After a period of failing health, Ward died in a Durham retirement home on April 3, 2013, at the age of 95.
Ward's music is largely published by Highgate Press, E.C. Schirmer, Associated Music Publishers, Peer International, Merrymount Music Press, C.F. Peters and Vireo Press.
- He Who Gets Slapped, original title: Pantaloon, Opera in 3 acts (1955); libretto by Bernard Stambler after the play by Leonid Andreyev
- The Crucible, Opera in 4 acts (1961); libretto by Bernard Stambler after the play by Arthur Miller; recipient of the 1962 Pulitzer Prize for Music
- The Lady from Colorado (1964); revised in 1993 as Lady Kate; libretto by Bernard Stambler after the novel by Homer Croy
- Claudia Legare, Opera in 4 acts (1977); libretto by Bernard Stambler after the play Hedda Gabler by Henrik Ibsen
- Abelard and Heloise, Music Drama in 3 acts (1981); libretto by Jan Hartman
- Minutes Till Midnight, Opera in 3 acts (1982); libretto by Daniel Lang
- Lady Kate, Opera in 2 acts (1964, 1993); 2nd version of The Lady from Colorado; libretto by Bernard Stambler after the novel by Homer Croy
- Roman Fever, Opera in 1 act (1993); libretto by Roger Brunyate after the story by Edith Wharton
- A Friend of Napoleon
- Slow Music (1937)
- Symphony No. 1 (1941–1942)
- Adagio and Allegro (1944)
- Jubilation, an Overture (1946); also for concert band
- Symphony No. 2 (1947)
- Symphony No. 3 (1950)
- Euphony (1954)
- Prairie Overture (1957); original version for concert band
- Symphony No. 4 (1958)
- Divertimento (1966)
- Festive Ode (1966)
- Hymn and Celebration (1962)
- Invocation and Toccata (1975)
- Sonic Structure (1980)
- By the Way of Memories, Nocturne (1987)
- Andante and Scherzo for string orchestra
- Concertino for string orchestra
- Concert band
- Jubilation, an Overture (1946); original version for orchestra
- Prairie Overture (1957); also for orchestra
- Night Fantasy (1962)
- Fiesta Processional (1966)
- Antiphony (1973)
- Four Abstractions (1981)
- Jagged Rhythms in Fast Tempo
- Color Masses and Luminous Lines in Dark Blue
- Curves and Points of Light in Motion
- Interweaving Lines
- Concerto for piano and orchestra (1968)
- Concerto for tenor saxophone and orchestra (1984)
- Dialogues for violin, cello and orchestra (1986)
- Concerto for violin and orchestra (1993, revised 1994)
- Dialogues, a Triple Concerto for violin, cello, piano and orchestra (1986–2002)
- Chamber music
- Sonata No. 1 for violin and piano (1950)
- Fantasia for 3 trumpets, 4 horns, 2 tenor trombones, bass trombone, tuba and timpani (1957)
- Arioso and Tarantelle for cello or viola and piano (1960)
- Raleigh Divertimento, Woodwind Quintet (1986)
- Sonata No. 2 for violin and piano (1990)
- Appalachian Ditties and Dances for violin and piano (1991)
- Bath County Rhapsody, Piano Quintet (1991)
- Serenade for Mallarmé for flute, viola, cello and piano (1991)
- Night under the Big Sky, Nocturne based on themes from Lady Kate for flute, oboe, clarinet, horn, bassoon, and piano (1998)
- Quintet for oboe and string quartet (2006)
- String Quartet No. 1
- Echoes of America, Trio for clarinet, cello and piano
- The Promised Land (On Jordan's Stormy Banks), Chorale Prelude for organ, with optional congregational participation (1977)
- Celebration of God in Nature, Suite for organ (1979)
- Lamentation and Scherzo for piano (1984)
- Sorrow of Mydath for voice and piano (1940); words by John Masefield
- Jonathon and the Gingery Snare for narrator and orchestra (1949); words by Bernard Stambler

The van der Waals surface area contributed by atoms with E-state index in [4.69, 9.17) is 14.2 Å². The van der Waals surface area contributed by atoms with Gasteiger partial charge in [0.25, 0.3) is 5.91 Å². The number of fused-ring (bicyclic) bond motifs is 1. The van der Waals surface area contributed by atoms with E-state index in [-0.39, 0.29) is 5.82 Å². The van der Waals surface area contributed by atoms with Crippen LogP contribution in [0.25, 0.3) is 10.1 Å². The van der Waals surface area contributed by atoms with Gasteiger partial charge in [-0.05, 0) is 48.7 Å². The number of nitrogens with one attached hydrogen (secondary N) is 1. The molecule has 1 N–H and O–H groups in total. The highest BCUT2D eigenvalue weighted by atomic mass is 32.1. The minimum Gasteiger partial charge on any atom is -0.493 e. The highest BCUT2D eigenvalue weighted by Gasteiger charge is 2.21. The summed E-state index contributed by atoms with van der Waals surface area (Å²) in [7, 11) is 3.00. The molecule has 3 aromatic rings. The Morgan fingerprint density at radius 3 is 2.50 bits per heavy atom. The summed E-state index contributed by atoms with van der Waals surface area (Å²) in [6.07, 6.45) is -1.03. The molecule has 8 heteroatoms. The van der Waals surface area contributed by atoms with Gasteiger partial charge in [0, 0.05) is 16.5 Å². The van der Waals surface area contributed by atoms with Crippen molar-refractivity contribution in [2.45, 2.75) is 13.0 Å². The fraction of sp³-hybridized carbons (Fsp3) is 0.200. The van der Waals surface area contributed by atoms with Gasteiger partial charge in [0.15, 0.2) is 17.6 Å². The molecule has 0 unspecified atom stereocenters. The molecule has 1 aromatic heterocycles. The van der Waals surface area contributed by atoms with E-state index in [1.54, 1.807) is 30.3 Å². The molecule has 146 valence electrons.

- As I Watched the Ploughman Ploughing for voice and piano (1951); words by Walt Whitman
- Rain Has Fallen All the Day for voice and piano (1951); words by James Joyce
- Vanished for voice and piano (1951); words by Emily Dickinson
- Sacred Songs for Pantheists for soprano and piano or orchestra (1951); words by Gerard Manley Hopkins, James Stephens and Emily Dickinson
- Love's Seasons, Song Cycle for high voice and piano (1994); words from Fatal Interview by Edna St Vincent Millay
- Hush'd Be the Camps Today (May 4th, 1865) for mixed chorus and orchestra (1938); words by Walt Whitman
- With rue my heart is laden for mixed chorus a cappella (1949); words by A. E. Housman
- Concord Hymn for mixed chorus and piano (1949) or for mixed chorus a cappella (1979); words by Ralph Waldo Emerson
- Earth Shall Be Fair, Cantata for mixed chorus (or double chorus), children's chorus (or soprano solo) and orchestra (or organ) (1960); Biblical text
- Let the Word Go Forth for mixed chorus, brass, harp and string orchestra (1965); words from the inaugural address of John F. Kennedy
- Sweet Freedom's Song: A New England Chronicle, Cantata for soprano, baritone, narrator, mixed chorus and orchestra (1965)
- Canticles of America: A Psalm of Life, Symphony No. 5 for soprano, baritone, narrator, mixed chorus and orchestra (1976); words by Walt Whitman and Henry Wadsworth Longfellow
- Behold, America
- A Psalm of Life
- Hymn to the Night
- All Peoples of the Globe Together Sail
- Images of God, a Sacred Service including a Mystery Play for minister, soprano, baritone, mixed chorus, organ and players (1988–1989)
- Kenneth Kreitner, Robert Ward: A Bio-Bibliography. New York: Greenwood Press (1988): 3
- Kreitner, ibid: 12. Six works from 1934 are listed, compositions which "were completed (or nearly completed), but never formally performed. ... All manuscripts are at Duke University."
- "Composer, educator Robert Ward dies in Durham" by David Menconi, The Charlotte Observer, April 3, 2013
- Robert Ward interview by Bruce Duffie, May 20, 1985
- Robert Ward interview by Bruce Duffie, February 25, 2000
- Robert Ward interview by Opera Lively, February 25, 2012
- List of Robert Ward compositions published by ECS publishing
- "In Praise of Science" performed by the SU Brass Ensemble with soprano Laura Enslin. on YouTube
|This page uses Creative Commons Licensed content from Wikipedia (view authors).|